The challenges female students in engineering courses face at the University of Nairobi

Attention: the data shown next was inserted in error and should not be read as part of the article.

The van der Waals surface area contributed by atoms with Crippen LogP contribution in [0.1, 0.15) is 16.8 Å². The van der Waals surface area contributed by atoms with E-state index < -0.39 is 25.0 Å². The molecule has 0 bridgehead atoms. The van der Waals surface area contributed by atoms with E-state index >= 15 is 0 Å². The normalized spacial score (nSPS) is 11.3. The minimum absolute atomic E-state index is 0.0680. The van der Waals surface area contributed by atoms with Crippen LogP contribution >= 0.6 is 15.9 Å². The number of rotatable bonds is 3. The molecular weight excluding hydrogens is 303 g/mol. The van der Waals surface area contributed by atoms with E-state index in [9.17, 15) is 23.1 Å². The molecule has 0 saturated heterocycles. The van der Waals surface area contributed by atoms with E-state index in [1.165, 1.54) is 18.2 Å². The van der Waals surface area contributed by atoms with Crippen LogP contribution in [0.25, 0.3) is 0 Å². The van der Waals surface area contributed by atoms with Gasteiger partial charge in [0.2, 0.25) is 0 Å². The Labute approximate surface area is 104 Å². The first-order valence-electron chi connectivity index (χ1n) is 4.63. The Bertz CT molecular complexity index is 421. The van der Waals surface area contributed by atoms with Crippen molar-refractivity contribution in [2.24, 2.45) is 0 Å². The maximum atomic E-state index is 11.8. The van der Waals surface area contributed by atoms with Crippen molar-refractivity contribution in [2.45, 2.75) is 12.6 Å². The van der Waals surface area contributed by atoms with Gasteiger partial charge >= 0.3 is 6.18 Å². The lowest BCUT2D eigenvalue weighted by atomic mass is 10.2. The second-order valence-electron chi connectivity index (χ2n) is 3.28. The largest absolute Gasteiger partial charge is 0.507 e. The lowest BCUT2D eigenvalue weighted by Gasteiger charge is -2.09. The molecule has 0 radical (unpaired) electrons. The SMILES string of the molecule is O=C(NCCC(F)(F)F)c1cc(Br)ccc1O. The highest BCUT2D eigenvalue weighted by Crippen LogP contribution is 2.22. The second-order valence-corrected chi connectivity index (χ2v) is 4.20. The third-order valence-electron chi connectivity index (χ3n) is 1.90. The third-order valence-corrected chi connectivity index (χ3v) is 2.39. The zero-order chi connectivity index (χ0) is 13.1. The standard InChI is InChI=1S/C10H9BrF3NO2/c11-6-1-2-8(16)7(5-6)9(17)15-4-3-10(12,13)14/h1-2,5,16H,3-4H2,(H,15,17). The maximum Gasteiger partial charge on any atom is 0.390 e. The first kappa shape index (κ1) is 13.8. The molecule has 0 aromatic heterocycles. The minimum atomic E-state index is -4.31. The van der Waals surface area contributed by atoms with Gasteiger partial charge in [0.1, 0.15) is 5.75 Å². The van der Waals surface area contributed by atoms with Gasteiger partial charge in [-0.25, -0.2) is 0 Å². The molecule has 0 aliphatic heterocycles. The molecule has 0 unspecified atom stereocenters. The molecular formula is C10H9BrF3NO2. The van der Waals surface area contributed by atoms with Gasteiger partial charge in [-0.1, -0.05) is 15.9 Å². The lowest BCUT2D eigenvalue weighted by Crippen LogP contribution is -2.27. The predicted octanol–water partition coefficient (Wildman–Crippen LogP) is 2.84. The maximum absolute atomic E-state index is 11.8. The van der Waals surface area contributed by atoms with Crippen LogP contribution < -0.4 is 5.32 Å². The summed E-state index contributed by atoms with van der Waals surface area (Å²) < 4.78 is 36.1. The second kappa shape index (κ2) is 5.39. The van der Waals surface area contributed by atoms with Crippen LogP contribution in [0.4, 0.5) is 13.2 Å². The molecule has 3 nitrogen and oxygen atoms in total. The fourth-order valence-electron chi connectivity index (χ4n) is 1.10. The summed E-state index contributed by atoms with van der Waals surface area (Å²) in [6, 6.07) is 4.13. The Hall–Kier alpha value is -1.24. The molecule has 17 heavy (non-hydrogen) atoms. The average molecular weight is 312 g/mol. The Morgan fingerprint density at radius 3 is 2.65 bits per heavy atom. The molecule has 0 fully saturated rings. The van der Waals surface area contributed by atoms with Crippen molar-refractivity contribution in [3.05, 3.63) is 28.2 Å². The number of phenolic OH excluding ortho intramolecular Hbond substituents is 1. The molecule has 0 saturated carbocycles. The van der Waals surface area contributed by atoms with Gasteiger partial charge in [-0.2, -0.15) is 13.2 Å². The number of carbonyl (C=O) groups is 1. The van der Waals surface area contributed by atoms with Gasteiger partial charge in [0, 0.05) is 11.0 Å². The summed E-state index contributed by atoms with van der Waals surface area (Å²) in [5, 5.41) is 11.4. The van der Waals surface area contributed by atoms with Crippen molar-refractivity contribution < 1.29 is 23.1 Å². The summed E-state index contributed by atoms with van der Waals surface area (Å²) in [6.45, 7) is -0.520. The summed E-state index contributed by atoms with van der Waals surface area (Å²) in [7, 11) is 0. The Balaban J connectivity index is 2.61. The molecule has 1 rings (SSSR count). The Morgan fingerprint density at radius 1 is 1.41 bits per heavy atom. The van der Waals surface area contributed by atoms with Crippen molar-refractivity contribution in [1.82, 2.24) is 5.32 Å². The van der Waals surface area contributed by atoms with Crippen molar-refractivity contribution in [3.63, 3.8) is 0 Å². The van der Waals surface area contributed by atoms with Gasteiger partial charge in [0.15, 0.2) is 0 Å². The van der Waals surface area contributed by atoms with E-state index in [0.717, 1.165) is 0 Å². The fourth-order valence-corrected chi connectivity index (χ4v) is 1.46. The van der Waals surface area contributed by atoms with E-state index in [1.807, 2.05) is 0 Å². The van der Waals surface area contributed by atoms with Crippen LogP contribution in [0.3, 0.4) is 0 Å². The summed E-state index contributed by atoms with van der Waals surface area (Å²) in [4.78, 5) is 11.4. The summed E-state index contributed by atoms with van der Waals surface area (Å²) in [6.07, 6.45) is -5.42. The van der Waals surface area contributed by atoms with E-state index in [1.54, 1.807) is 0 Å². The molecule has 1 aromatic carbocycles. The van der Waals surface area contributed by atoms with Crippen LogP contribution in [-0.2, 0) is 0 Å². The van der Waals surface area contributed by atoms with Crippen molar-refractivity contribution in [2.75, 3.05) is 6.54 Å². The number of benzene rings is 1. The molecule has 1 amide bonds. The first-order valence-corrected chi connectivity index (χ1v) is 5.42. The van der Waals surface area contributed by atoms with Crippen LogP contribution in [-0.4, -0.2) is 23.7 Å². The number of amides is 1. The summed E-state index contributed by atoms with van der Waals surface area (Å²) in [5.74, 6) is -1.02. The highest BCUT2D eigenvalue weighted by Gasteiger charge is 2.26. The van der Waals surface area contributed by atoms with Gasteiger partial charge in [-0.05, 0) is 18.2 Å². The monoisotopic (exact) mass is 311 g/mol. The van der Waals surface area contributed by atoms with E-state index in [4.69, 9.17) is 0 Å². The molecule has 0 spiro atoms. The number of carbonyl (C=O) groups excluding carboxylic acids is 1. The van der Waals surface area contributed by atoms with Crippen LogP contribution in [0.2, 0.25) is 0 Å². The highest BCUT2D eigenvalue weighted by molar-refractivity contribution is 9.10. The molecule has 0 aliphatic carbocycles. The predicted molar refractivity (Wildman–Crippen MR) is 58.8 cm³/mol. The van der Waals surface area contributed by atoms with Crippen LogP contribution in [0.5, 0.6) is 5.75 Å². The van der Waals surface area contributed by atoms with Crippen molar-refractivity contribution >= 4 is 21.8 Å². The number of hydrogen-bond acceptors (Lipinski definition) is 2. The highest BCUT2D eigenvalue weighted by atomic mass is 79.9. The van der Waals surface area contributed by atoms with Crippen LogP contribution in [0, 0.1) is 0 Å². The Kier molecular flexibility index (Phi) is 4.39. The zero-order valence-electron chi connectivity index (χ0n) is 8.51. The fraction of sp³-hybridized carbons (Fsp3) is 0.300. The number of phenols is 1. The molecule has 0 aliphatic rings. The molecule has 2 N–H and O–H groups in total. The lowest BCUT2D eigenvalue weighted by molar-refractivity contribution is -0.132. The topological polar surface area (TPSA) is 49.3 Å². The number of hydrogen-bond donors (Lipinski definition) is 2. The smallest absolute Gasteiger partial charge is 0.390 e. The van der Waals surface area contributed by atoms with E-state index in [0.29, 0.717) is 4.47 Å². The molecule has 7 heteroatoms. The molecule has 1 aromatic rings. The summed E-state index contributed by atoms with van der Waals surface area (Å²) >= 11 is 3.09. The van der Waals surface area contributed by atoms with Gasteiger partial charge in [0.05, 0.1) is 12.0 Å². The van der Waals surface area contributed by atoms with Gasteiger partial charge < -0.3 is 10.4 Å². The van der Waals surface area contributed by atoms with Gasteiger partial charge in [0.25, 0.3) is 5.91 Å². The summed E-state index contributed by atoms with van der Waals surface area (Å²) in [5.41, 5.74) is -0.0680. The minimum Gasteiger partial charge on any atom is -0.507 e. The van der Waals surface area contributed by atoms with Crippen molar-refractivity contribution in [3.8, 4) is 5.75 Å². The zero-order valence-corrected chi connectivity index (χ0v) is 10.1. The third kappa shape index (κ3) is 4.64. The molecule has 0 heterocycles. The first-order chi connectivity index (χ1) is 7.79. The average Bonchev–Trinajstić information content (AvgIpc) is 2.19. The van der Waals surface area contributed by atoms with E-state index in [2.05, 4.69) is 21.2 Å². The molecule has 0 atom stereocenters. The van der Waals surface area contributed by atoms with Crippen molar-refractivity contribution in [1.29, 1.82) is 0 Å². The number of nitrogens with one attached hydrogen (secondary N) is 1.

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This study examined the challenges female students in engineering courses face at the University of Nairobi. Central to the study was the analysis of the factors that motivate female students to select engineering as their area of study, the issues that affect female students ip their studies and their suggestions on what should be done to enhance their academic performance. Both primary and secondary data were collected using survey and interview methods in September, 2012. A survey was conducted at the School of Engineering, University of Nairobi with thirty female students as respondents. There is a large disparity in the ratio of men to women studying Science, Engineering and Technology courses in public universities in Kenya generally. There are many efforts taken by the Government of Kenya, the universities and other stakeholders to increase the number of women in these sectors and though these efforts are yielding fruits the change is slow. The study was guided by the Gender and Development theory. The study found that there has been an upward trend in the number of female students enrolled in engineering courses at the University of Nairobi and their academic performance was good. The findings reveal that most the challenges female students in engineering are similar in several respects to those faced by male students. The study further revealed that most female engineering students selected the course because they attained good grades in their end of high school examinations, and because engineering is a prestigious and well-paying career. The findings also indicate that many female students find engineering studies demanding because of its heavy workload and inadequate learning facilities. The study further revealed that availing better learning material and improving facilities overall would go a long way to improve the learning environment and performance of female students. Most of the challenges reported by female students during this study were not gender-specific. The female students said they had not been victims of sexual harassment. The study concludes that the main problems female students face are not unique to them as women but are experienced by male students too. The study recommends that continuous implementation of affirmative action in admissions should be adopted and the learning facilities and resources at the university should be improved to enhance the educational experience of students.

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